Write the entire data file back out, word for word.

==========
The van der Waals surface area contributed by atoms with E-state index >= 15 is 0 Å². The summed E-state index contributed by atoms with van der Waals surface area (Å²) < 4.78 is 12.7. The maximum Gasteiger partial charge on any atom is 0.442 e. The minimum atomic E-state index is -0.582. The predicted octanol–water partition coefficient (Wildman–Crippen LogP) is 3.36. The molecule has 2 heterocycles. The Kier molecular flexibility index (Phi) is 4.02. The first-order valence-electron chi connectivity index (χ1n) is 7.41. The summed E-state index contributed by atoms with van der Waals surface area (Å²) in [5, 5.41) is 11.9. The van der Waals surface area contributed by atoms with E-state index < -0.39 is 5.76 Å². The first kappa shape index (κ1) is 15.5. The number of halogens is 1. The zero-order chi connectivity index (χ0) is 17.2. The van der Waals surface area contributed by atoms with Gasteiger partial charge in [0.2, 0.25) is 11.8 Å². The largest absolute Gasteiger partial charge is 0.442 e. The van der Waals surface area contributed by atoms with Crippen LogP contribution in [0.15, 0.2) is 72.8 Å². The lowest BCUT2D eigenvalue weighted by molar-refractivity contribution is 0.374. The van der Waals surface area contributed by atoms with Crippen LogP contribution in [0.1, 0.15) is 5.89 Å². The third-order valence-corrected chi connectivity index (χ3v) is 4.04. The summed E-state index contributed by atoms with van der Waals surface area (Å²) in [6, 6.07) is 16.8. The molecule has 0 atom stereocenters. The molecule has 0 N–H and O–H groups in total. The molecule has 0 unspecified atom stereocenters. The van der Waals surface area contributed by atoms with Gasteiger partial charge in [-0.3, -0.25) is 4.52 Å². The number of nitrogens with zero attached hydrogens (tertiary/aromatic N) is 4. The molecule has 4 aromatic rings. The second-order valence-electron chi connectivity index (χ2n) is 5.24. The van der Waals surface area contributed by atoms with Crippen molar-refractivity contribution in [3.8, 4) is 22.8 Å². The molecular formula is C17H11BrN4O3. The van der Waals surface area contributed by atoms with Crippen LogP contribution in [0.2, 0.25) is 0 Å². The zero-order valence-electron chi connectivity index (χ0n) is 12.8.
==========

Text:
The van der Waals surface area contributed by atoms with E-state index >= 15 is 0 Å². The summed E-state index contributed by atoms with van der Waals surface area (Å²) < 4.78 is 12.7. The maximum Gasteiger partial charge on any atom is 0.442 e. The minimum atomic E-state index is -0.582. The predicted octanol–water partition coefficient (Wildman–Crippen LogP) is 3.36. The molecule has 2 heterocycles. The Kier molecular flexibility index (Phi) is 4.02. The first-order valence-electron chi connectivity index (χ1n) is 7.41. The summed E-state index contributed by atoms with van der Waals surface area (Å²) in [5, 5.41) is 11.9. The van der Waals surface area contributed by atoms with E-state index < -0.39 is 5.76 Å². The first kappa shape index (κ1) is 15.5. The number of halogens is 1. The zero-order chi connectivity index (χ0) is 17.2. The van der Waals surface area contributed by atoms with Gasteiger partial charge in [0.2, 0.25) is 11.8 Å². The largest absolute Gasteiger partial charge is 0.442 e. The van der Waals surface area contributed by atoms with Crippen LogP contribution in [0.15, 0.2) is 72.8 Å². The lowest BCUT2D eigenvalue weighted by molar-refractivity contribution is 0.374. The van der Waals surface area contributed by atoms with Crippen LogP contribution in [0.1, 0.15) is 5.89 Å². The third-order valence-corrected chi connectivity index (χ3v) is 4.04. The summed E-state index contributed by atoms with van der Waals surface area (Å²) in [6, 6.07) is 16.8. The molecule has 0 atom stereocenters. The molecule has 0 N–H and O–H groups in total. The molecule has 0 unspecified atom stereocenters. The van der Waals surface area contributed by atoms with Gasteiger partial charge in [-0.3, -0.25) is 4.52 Å². The number of nitrogens with zero attached hydrogens (tertiary/aromatic N) is 4. The molecule has 4 aromatic rings. The second-order valence-electron chi connectivity index (χ2n) is 5.24. The van der Waals surface area contributed by atoms with Crippen molar-refractivity contribution in [3.8, 4) is 22.8 Å². The molecular formula is C17H11BrN4O3. The van der Waals surface area contributed by atoms with Crippen LogP contribution in [0.2, 0.25) is 0 Å². The zero-order valence-electron chi connectivity index (χ0n) is 12.8.